Where do you see yourself in a year’s time?

I hope to see myself feeling accomplished and confident about where I stand with my work. This next year will be the first time where I’m developing projects without any educational support whatsoever. It sounds scary, and it is, and it’s definitely going to be a challenge but I am excited to see what the future holds for me.

 

Louise Bassou@louise.bassou.creations

What made you want to become an illustrator?

I think the need to communicate with others. My dyslexia has impacted my ability to communicate the way I want to and can cause a lot of frustration on my side. Illustration was a way for me to show the world through my eyes and feel understood. Since then, seeing all the different uses for illustration has made me appreciate the art form even more.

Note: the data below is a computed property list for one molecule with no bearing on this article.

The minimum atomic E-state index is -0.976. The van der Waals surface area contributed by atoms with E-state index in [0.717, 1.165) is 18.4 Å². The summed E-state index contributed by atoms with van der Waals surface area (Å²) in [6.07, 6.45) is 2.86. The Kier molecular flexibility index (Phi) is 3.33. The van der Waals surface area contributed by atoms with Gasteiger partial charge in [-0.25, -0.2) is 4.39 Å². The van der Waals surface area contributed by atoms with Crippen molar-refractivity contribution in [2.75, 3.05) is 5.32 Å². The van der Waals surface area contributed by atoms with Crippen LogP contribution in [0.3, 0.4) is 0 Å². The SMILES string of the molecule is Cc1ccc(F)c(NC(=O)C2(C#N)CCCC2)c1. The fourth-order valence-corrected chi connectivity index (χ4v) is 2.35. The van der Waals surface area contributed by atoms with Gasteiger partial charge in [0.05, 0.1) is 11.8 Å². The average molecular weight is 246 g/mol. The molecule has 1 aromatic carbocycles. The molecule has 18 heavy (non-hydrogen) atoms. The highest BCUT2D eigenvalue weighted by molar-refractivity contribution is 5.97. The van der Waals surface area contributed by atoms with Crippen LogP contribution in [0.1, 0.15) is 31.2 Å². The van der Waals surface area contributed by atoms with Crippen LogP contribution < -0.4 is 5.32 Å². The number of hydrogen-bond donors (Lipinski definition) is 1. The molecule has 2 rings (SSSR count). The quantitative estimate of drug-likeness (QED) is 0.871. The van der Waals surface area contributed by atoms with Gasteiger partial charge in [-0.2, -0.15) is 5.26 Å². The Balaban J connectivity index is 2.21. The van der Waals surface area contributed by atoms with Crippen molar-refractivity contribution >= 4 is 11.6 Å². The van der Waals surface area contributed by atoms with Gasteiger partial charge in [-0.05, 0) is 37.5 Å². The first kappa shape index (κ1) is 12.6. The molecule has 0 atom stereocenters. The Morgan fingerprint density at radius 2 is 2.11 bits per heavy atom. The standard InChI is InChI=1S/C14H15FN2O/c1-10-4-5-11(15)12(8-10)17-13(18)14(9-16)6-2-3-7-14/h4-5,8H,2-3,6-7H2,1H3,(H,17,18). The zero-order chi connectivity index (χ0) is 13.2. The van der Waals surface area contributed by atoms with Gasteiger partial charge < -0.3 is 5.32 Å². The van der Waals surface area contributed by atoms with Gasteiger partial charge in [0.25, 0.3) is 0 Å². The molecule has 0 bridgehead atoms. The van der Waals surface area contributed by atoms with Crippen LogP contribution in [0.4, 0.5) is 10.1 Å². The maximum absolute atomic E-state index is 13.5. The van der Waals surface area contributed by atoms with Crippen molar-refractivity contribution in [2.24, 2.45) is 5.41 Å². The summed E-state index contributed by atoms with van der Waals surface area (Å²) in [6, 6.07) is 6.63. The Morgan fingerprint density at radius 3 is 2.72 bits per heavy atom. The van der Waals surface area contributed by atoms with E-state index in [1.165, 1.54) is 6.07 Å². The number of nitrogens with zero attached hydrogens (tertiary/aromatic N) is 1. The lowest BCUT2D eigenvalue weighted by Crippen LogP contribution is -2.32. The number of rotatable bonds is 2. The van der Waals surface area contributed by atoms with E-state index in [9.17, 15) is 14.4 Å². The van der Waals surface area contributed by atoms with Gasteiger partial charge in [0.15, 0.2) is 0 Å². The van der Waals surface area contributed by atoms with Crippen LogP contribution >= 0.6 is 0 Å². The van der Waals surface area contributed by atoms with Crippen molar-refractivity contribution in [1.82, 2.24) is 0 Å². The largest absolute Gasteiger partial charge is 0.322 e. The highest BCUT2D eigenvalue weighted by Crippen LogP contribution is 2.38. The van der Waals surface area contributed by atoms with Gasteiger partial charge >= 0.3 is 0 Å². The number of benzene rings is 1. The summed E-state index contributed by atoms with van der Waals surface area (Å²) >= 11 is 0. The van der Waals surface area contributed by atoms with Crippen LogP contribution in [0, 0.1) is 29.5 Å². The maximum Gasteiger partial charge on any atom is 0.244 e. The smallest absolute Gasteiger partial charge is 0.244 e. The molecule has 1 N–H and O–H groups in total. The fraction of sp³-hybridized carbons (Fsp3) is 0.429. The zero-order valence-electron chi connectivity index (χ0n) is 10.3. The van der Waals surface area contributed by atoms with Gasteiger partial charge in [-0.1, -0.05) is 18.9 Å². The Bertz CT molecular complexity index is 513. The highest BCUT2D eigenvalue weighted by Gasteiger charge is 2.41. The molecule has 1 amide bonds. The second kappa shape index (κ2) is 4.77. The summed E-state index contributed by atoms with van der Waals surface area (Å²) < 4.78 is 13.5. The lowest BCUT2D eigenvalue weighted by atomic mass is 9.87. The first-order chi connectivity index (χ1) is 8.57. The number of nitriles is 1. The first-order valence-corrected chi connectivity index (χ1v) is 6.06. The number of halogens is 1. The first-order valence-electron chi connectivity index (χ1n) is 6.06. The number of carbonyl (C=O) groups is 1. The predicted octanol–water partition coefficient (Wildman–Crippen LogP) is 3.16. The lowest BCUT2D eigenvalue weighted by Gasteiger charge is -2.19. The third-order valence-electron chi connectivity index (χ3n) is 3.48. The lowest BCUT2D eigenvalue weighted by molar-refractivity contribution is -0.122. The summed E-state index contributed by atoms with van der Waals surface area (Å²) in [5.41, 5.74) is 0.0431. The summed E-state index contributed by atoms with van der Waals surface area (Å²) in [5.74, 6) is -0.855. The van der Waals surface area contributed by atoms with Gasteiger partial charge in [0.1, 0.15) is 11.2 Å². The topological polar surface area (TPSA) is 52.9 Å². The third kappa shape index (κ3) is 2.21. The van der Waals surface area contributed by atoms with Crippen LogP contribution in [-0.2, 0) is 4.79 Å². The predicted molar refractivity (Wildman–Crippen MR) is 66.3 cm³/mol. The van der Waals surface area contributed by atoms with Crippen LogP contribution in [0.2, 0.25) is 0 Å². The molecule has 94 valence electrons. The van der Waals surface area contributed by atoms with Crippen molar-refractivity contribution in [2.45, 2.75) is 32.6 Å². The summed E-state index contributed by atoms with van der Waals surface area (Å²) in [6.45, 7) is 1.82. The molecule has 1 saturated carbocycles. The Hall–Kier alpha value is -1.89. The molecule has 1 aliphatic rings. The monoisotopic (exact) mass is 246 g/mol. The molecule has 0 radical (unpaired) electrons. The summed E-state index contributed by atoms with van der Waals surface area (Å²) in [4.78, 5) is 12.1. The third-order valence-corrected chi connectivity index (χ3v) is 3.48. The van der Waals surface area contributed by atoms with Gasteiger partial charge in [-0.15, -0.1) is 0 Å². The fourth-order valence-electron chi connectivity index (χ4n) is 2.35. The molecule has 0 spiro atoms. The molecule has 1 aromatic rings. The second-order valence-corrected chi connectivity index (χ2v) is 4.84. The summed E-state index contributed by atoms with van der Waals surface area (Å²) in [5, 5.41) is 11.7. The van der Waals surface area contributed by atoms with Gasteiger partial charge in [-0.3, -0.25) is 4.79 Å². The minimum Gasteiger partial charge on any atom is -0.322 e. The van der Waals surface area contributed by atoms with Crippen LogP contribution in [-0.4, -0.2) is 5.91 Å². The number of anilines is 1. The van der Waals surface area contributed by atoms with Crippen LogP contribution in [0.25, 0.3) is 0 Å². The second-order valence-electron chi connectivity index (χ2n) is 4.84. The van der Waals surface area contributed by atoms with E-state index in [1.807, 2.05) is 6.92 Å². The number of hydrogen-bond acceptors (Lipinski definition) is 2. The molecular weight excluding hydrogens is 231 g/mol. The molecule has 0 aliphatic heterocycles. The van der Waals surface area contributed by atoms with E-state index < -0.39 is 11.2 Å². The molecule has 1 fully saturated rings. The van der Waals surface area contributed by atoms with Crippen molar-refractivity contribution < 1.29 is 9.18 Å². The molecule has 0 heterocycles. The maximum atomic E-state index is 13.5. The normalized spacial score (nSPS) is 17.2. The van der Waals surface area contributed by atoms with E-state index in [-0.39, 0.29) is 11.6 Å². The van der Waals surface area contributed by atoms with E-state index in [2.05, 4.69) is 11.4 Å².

Do you have a preferred process? How do you like to work?

My work is inspired by the process used in Risoprinting. Even when my work is digitally created, I am very influenced by print. I like to work with shapes and distinct colour palettes. I try to start every piece with a mental brainstorm of what sensations I want to create and why. For me, understanding the foundation of my ideas helps me build strong work that I can look back on and still understand my goals while improving with every piece I create. 

How do you keep yourself inspired?